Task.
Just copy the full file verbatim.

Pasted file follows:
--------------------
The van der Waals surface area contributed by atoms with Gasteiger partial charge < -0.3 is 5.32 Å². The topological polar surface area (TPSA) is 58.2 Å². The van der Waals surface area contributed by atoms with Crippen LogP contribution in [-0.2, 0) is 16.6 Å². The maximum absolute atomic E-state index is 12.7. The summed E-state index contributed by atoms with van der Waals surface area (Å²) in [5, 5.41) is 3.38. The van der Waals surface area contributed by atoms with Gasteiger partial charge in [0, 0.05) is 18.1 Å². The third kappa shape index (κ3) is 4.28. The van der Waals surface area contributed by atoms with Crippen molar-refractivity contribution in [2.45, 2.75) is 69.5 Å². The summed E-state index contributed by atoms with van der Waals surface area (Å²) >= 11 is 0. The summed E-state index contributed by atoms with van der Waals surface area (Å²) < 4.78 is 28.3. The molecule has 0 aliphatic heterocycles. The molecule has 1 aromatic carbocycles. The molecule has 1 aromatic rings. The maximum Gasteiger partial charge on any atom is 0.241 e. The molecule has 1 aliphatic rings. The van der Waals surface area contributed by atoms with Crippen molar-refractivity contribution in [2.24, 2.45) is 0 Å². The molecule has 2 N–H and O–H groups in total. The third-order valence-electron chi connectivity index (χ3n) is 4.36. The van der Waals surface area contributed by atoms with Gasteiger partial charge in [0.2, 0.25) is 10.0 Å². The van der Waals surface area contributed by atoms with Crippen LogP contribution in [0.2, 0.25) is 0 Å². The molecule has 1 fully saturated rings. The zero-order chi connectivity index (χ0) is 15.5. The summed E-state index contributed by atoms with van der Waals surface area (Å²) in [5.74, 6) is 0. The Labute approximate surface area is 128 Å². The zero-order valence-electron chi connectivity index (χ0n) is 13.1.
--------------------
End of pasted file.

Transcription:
The van der Waals surface area contributed by atoms with Gasteiger partial charge < -0.3 is 5.32 Å². The topological polar surface area (TPSA) is 58.2 Å². The van der Waals surface area contributed by atoms with Crippen LogP contribution in [-0.2, 0) is 16.6 Å². The maximum absolute atomic E-state index is 12.7. The summed E-state index contributed by atoms with van der Waals surface area (Å²) in [5, 5.41) is 3.38. The van der Waals surface area contributed by atoms with Gasteiger partial charge in [0, 0.05) is 18.1 Å². The third kappa shape index (κ3) is 4.28. The van der Waals surface area contributed by atoms with Crippen molar-refractivity contribution in [2.45, 2.75) is 69.5 Å². The summed E-state index contributed by atoms with van der Waals surface area (Å²) >= 11 is 0. The summed E-state index contributed by atoms with van der Waals surface area (Å²) < 4.78 is 28.3. The molecule has 0 aliphatic heterocycles. The molecule has 1 aromatic carbocycles. The molecule has 1 aromatic rings. The maximum Gasteiger partial charge on any atom is 0.241 e. The molecule has 1 aliphatic rings. The van der Waals surface area contributed by atoms with Crippen molar-refractivity contribution in [2.24, 2.45) is 0 Å². The molecule has 2 N–H and O–H groups in total. The third-order valence-electron chi connectivity index (χ3n) is 4.36. The van der Waals surface area contributed by atoms with Gasteiger partial charge in [0.2, 0.25) is 10.0 Å². The van der Waals surface area contributed by atoms with Crippen LogP contribution in [0.2, 0.25) is 0 Å². The molecule has 1 fully saturated rings. The zero-order chi connectivity index (χ0) is 15.5. The summed E-state index contributed by atoms with van der Waals surface area (Å²) in [5.74, 6) is 0. The Labute approximate surface area is 128 Å². The zero-order valence-electron chi connectivity index (χ0n) is 13.1.